Caridwen asked:
I read: “The commonest “religious position” in Aristasia is that of Deanism – a broad worship of the mother. The Daughter-Mythos is debated. It is widely loved, but in most cases, the simple worship of the Mother is considered “safer” in the sense of being quite clearly founded [in Tellurian terms] and not an innovation that could be of human origin.”

Why is the Daughter-Mythos debated and considered to be possibly of human origin? I had thought, from reading the scriptures, that it was divinely given – is that not so?

Princess Mushroom answered:

As I understand it that is the core of the debate. The current text of the Daughter-Mythos is clearly [in Tellurian terms] of recent origin. It is about thirty years old.

Some people regard it as Divinely-inspired and as a revelation of the fullness of Deanic faith in a form suited to the current world-era. These are the people we call Filianists.

Others – a greater number – regard these stories as beautiful and valuable and as revealing the Mother in Her aspect of transmitting light to the world.

Others again would accept the Daughter-aspect of Dea in such figures as Kuan-Yin, the Regarder of the Cries of the World, but would not see the Daughter-Mythos as having the same authority as a clearly Divinely-established tradition such as that of Kuan-Yin.

The story of the Daughter’s death and Her rescue from the Nether Regions by Her Mother has been regarded by some people as the most powerful and moving Resurrection story available in this world-era, and would take the view that whether or not it is Divinely inspired, it gives us a powerful experience of the true pre-patriarchal death-and-resurrection.

The differences between the various approaches are relatively subtle, since all of us love the same Mother.

Lady Aquila continued:
Her highness puts the matter very clearly. If we wish to speak of “Theological positions” I would identify broadly two:

1: The pure Filianist who takes the Daughter-mythos to be divinely inspired and a sort of revelation for our times.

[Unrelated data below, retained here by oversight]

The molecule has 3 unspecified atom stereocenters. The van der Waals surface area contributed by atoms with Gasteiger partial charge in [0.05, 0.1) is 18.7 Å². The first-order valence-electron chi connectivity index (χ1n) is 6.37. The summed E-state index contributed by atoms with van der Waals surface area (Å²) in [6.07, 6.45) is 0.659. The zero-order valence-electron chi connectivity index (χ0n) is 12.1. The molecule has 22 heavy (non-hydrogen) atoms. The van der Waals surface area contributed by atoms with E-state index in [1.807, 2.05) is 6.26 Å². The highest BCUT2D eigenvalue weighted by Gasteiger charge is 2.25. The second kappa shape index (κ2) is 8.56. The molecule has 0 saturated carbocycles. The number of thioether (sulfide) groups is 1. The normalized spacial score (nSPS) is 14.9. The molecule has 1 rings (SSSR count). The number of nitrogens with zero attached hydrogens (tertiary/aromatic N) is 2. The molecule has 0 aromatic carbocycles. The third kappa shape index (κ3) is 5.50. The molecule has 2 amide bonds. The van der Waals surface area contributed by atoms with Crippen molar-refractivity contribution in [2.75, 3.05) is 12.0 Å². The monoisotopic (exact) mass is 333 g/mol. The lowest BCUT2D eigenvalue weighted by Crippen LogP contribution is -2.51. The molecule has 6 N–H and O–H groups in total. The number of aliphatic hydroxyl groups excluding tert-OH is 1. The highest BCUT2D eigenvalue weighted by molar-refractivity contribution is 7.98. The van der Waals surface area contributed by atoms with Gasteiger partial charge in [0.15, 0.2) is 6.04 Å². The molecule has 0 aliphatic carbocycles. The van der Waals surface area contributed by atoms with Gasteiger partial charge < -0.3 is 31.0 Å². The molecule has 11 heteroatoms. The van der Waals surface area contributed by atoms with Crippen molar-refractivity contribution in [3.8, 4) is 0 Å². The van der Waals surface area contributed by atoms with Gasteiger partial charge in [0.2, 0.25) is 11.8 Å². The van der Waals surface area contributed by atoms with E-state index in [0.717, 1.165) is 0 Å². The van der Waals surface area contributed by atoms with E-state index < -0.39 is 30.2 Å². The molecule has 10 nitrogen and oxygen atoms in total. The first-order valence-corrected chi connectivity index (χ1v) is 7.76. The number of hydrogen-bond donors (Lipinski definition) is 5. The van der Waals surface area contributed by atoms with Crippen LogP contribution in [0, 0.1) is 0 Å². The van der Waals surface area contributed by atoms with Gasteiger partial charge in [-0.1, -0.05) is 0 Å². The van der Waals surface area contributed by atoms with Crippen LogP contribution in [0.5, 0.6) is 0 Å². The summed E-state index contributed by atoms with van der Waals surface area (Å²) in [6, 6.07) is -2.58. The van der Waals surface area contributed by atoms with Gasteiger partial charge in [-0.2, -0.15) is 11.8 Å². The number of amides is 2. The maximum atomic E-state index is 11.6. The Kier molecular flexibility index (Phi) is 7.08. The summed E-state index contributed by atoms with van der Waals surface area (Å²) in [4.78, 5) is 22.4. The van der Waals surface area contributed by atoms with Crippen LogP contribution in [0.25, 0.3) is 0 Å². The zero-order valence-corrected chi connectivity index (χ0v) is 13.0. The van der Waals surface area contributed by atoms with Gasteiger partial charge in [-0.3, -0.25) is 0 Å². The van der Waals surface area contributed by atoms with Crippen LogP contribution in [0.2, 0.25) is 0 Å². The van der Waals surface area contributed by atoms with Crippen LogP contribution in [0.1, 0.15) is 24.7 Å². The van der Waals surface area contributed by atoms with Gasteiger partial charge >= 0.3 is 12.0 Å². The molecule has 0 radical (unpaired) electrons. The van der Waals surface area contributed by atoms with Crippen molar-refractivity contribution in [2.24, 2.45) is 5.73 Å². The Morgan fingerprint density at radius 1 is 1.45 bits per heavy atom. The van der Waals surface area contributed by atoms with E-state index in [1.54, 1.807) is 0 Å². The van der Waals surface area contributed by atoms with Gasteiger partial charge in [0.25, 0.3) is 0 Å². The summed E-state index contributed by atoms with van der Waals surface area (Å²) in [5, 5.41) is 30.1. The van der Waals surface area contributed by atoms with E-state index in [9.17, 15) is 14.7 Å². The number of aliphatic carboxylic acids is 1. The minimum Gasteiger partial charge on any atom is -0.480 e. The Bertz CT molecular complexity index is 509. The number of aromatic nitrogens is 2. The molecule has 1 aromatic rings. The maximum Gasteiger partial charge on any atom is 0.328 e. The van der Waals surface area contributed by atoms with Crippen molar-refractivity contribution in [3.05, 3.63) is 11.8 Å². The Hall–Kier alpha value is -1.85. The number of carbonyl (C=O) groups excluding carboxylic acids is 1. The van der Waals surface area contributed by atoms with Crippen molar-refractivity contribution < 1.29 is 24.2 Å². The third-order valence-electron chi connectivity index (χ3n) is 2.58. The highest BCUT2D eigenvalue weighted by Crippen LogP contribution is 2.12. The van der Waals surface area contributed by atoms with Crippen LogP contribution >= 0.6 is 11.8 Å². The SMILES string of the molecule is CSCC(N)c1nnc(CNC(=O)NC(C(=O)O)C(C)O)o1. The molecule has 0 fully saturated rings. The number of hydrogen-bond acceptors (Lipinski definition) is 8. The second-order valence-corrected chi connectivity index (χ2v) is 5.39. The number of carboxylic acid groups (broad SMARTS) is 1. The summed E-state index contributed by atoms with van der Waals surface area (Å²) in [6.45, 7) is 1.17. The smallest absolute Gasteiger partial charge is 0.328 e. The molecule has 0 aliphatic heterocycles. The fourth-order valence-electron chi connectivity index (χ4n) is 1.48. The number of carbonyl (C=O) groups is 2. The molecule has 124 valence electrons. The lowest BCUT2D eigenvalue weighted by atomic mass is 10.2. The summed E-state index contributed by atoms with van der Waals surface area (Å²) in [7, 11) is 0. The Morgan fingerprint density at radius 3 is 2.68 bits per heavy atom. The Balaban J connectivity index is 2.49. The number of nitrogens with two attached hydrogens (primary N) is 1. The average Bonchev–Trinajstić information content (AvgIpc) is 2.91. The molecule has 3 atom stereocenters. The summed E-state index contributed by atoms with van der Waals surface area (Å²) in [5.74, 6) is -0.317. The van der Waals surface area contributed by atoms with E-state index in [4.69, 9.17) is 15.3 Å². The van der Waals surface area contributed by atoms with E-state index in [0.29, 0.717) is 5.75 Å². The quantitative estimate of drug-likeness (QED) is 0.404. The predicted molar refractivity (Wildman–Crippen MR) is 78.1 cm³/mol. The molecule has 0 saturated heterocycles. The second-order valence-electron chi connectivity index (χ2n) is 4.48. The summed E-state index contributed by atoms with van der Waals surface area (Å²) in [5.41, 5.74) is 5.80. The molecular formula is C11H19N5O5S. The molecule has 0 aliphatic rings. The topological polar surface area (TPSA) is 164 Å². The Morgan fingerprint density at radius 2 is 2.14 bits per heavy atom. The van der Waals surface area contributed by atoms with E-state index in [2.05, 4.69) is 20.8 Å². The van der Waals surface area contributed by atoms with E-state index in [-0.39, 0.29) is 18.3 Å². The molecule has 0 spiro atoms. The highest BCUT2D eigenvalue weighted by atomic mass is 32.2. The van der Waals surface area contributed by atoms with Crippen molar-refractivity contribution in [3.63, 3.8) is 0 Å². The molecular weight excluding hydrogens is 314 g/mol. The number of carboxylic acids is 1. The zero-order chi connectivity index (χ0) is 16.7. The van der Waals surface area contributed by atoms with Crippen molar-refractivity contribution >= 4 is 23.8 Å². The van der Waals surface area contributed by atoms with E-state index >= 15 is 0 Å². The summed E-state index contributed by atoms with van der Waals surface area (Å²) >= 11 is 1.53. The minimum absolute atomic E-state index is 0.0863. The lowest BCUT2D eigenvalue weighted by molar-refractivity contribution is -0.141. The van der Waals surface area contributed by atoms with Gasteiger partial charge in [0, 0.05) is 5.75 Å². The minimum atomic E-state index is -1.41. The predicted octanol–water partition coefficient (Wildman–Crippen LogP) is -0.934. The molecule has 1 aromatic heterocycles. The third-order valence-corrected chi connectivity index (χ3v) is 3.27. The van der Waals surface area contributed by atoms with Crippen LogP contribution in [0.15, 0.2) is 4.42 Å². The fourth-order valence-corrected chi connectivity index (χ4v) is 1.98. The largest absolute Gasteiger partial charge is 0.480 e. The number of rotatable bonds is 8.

2: The pure Deanist who rejects the sacrificial element and sees the Mother as pure joy, or else finds the Daughter-mythos too uncertain to place faith in.

However, most Aristasians, in my experience, do not feel the need for such strong “positions”. We place our certainty and trust in our Mother; we feel, both from tradition and in our hearts the validity of the Daughter Principle, and we feel that the Daughter Mythos expresses this very beautifully.

Like most traditional people who accept the Golden Legends of the saints or the “myths” associated with the Buddha (so much derided by the suburban rationalism of the modernist scholar), our primary reactions are loving and devotional rather than “critical” in the modern Western sense.

For we who call ourselves Deanists, the Mother will always be the centre of our faith and our hearts, but the drawing of doctrinal Lines of Exclusion is of no importance to us.

Let us leave that to the sectarianising and combative spirit of late Patriarchy (whether manifested in conflicting sects or scholarly scepticism). Surely it is all part of the unbalanced Vikhelic tendency with its continual urge to discord and separation.

Let us be united as sisters in the love of the Mother who created us all.

See also:
Deanism

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